The curious nature of these creatures also makes this easier, with up to 50 pods accompanying you before you know it.
The best companies bring a marine biologist to give you more insights into dolphin habits and physiology.
9. Lagos Old Town
It is a pleasure to stroll through the historic center of Lagos.
It is surrounded by large blocks of old walls, which were updated in the 1500s on an older Moorish defense.
Between the 16th and 18th centuries, Lagos was the capital of the Algarve, and you’ll learn about its status at the town’s museum, which has centuries of history or artifacts, including coins dating back to the 4th century .
You can spend the rest of your time wandering the narrow cobblestone streets and visiting historic buildings such as the 15th-century slave market (Lagos was once the center of the European slave trade) and the Baroque Church of San Antonio Blue glazing decoration.
10. Arco Davila
In 1812, one of Faro’s Moorish seaside portals underwent a neoclassical update.
It was commissioned by the Bishop of Faro, Francisco Gomez de Avilar, and drafted by the Italian architect Francisco Xavier Fabbri.
There is a bell tower (crowned stork’s nest), clock, balustrade, and in the alcove above the portal is a statue of Thomas Aquinas hewn from marble.
As you walk through the portal, you can still see traces of the original Moorish stonework.
It’s thrilling to know that you’re on the same path as the city’s centuries-old visitors.
11. Forte de Nossa Senhora da Rocha
The promontory near Lagoa is a fortified wall dating back to before the arrival of the Moors in the 8th century.
There isn’t much evidence of the fort being demolished in the 19th century, but you’ll find an ancient hideaway with a terracotta tile roof.
The whitewashed walls and cliff-top location create an almost ethereal scene.
You can peek through the doors of the church or bathe in the magnificent ocean views overlooking the adjacent Praia Nova and Praia da Senhora da Rocha beaches.
Almost everything is on the coast so far, but the Algarve has a vast hinterland.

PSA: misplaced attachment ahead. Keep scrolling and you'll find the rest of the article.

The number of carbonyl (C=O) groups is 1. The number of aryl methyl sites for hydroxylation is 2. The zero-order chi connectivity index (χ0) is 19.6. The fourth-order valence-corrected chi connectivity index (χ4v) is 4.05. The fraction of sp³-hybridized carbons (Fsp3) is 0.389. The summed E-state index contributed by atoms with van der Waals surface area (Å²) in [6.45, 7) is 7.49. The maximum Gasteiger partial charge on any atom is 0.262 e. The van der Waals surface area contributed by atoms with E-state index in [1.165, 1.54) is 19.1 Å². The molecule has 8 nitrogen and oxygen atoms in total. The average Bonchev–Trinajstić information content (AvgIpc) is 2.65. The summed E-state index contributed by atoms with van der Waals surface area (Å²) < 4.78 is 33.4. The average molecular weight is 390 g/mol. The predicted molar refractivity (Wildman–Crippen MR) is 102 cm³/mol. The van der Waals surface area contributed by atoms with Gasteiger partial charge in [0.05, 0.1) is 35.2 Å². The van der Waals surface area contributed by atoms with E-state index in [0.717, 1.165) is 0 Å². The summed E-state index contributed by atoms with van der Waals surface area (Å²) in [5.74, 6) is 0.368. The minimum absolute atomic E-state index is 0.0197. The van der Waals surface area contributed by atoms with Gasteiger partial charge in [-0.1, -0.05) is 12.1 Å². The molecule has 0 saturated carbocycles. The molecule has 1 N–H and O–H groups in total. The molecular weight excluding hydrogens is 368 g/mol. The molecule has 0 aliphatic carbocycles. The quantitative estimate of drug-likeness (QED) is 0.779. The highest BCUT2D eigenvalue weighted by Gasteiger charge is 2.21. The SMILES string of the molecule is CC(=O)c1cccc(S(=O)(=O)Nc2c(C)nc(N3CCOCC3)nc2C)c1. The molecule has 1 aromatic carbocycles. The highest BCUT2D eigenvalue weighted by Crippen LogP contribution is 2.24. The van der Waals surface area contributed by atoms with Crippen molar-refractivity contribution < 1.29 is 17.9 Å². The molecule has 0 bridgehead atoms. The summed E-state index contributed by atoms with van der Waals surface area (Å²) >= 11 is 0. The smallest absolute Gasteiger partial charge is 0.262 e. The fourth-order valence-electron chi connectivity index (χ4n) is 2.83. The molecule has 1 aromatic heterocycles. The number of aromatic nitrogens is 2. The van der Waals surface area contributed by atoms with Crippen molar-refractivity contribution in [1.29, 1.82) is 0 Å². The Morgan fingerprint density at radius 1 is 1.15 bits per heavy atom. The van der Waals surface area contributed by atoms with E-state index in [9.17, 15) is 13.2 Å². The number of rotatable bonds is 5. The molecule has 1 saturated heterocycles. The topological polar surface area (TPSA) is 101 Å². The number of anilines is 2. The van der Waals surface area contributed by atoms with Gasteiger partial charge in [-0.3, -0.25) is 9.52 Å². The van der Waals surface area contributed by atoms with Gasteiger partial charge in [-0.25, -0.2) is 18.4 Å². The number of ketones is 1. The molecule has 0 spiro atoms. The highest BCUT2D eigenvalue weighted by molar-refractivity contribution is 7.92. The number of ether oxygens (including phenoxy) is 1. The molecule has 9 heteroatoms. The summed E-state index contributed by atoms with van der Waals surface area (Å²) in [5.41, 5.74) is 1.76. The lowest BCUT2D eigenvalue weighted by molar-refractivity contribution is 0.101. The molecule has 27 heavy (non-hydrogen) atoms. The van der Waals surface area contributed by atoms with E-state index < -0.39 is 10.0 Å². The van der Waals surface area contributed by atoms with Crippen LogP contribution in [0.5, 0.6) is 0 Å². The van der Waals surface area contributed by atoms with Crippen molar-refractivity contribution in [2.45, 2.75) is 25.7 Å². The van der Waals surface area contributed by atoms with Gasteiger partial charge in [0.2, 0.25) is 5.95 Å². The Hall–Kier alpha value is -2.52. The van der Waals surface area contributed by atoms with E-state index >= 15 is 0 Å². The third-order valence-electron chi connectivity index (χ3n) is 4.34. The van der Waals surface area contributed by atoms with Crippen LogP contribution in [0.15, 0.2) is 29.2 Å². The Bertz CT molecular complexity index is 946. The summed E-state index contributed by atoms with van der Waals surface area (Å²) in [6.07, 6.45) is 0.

This is the most picturesque place around the Serra de Monchique, the mountain range that serves as a buffer zone between the Algarve and the northern Alentejo.
These include Pico da Foia, which at over 900 meters above sea level is the highest mountain in southern Portugal.
Outside of summer, Monchique is the best place for walks in the area, on cool hills covered with strawberry trees.
A hillside above the town houses the remains of a 17th-century monastery, while the centre of Munchique is also delightful with its cobblestone streets and whitewashed houses with stained windows and door frames.
Until the 1960s, golf was virtually unheard of in the Algarve.
Fast forward 50 years and it’s a very different story.
Here are the best golf destinations in Europe.
Given the size of the region, the choice is incredible: 42 pitches across 35 different clubs, so it’s fair to say that no matter where you’re in the Algarve, you don’t have to travel far for a round.
A few best to remember are Oceanico in Vilamoura, Palmares near Lagos, a pair of innovatively designed courses at Quinta da Ria and Quinta do Lago.
14. Water Park
These are always mandatory if you are on holiday with kids, luckily the Algarve has some water parks that can compete with the best in Europe.
Side & Splash in Estômbar is the largest in Portugal and one of the largest in continental Europe, with 16 slides and pools and nearly two hectares of open grass for sunbathing.
Aquashow Park in Quarteira may be suitable for older children, as some slides are not for the faint of heart, such as FreeFall, the tallest slide in Europe at 32 meters.
Meanwhile, the Zoomarine Algarve has an animal park with live shows and a new ‘beach’ area with a wave pool, fine white sand and waterslides.
15. Algarve Food and Drink
In the Atlantic, it’s no surprise that fish and seafood are sacred in the Algarve, whether it’s crab, oysters, squid or a shellfish mix in rice.
But the fish that came up the most were the humble sardines, grilled to perfection and served with a salad and white wine.
Chicken piri-piri is another star; it’s grilled chicken marinated in a sauce made from piri-piri peppers, originally imported by Portugal from its former colony in Mozambique.
If you want an authentic accompaniment to your morning coffee, you can buy a soft de nata at the bakery.
This is a delicious egg tart flavored with almonds.
Where to Stay: Best Hotels in Algarve, Portugal